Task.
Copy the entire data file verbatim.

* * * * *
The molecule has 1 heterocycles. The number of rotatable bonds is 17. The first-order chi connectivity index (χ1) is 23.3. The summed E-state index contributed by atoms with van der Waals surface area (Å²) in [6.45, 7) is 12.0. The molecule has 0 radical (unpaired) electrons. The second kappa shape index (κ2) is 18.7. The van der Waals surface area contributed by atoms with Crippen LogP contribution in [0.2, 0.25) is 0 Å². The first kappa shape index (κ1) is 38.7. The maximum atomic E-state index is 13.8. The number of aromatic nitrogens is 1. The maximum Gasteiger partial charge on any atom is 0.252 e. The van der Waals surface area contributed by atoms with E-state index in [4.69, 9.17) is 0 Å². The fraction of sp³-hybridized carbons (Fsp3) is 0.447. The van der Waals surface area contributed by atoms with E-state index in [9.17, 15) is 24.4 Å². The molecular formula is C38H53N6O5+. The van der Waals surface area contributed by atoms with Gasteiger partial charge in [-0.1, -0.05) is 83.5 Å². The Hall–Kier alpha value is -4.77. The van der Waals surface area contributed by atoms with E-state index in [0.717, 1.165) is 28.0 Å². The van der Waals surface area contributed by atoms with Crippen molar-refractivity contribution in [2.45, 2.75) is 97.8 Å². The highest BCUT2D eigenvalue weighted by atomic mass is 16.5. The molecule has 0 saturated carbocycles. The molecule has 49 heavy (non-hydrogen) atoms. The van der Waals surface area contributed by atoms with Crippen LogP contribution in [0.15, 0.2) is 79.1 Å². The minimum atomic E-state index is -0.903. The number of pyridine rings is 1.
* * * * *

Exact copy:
The molecule has 1 heterocycles. The number of rotatable bonds is 17. The first-order chi connectivity index (χ1) is 23.3. The summed E-state index contributed by atoms with van der Waals surface area (Å²) in [6.45, 7) is 12.0. The molecule has 0 radical (unpaired) electrons. The second kappa shape index (κ2) is 18.7. The van der Waals surface area contributed by atoms with Crippen LogP contribution in [0.2, 0.25) is 0 Å². The first kappa shape index (κ1) is 38.7. The maximum atomic E-state index is 13.8. The number of aromatic nitrogens is 1. The maximum Gasteiger partial charge on any atom is 0.252 e. The van der Waals surface area contributed by atoms with E-state index in [4.69, 9.17) is 0 Å². The fraction of sp³-hybridized carbons (Fsp3) is 0.447. The van der Waals surface area contributed by atoms with E-state index in [9.17, 15) is 24.4 Å². The molecular formula is C38H53N6O5+. The van der Waals surface area contributed by atoms with Gasteiger partial charge in [-0.1, -0.05) is 83.5 Å². The Hall–Kier alpha value is -4.77. The van der Waals surface area contributed by atoms with E-state index in [0.717, 1.165) is 28.0 Å². The van der Waals surface area contributed by atoms with Crippen molar-refractivity contribution in [2.45, 2.75) is 97.8 Å². The highest BCUT2D eigenvalue weighted by atomic mass is 16.5. The molecule has 0 saturated carbocycles. The molecule has 49 heavy (non-hydrogen) atoms. The van der Waals surface area contributed by atoms with Crippen LogP contribution in [0.15, 0.2) is 79.1 Å². The minimum atomic E-state index is -0.903. The number of pyridine rings is 1.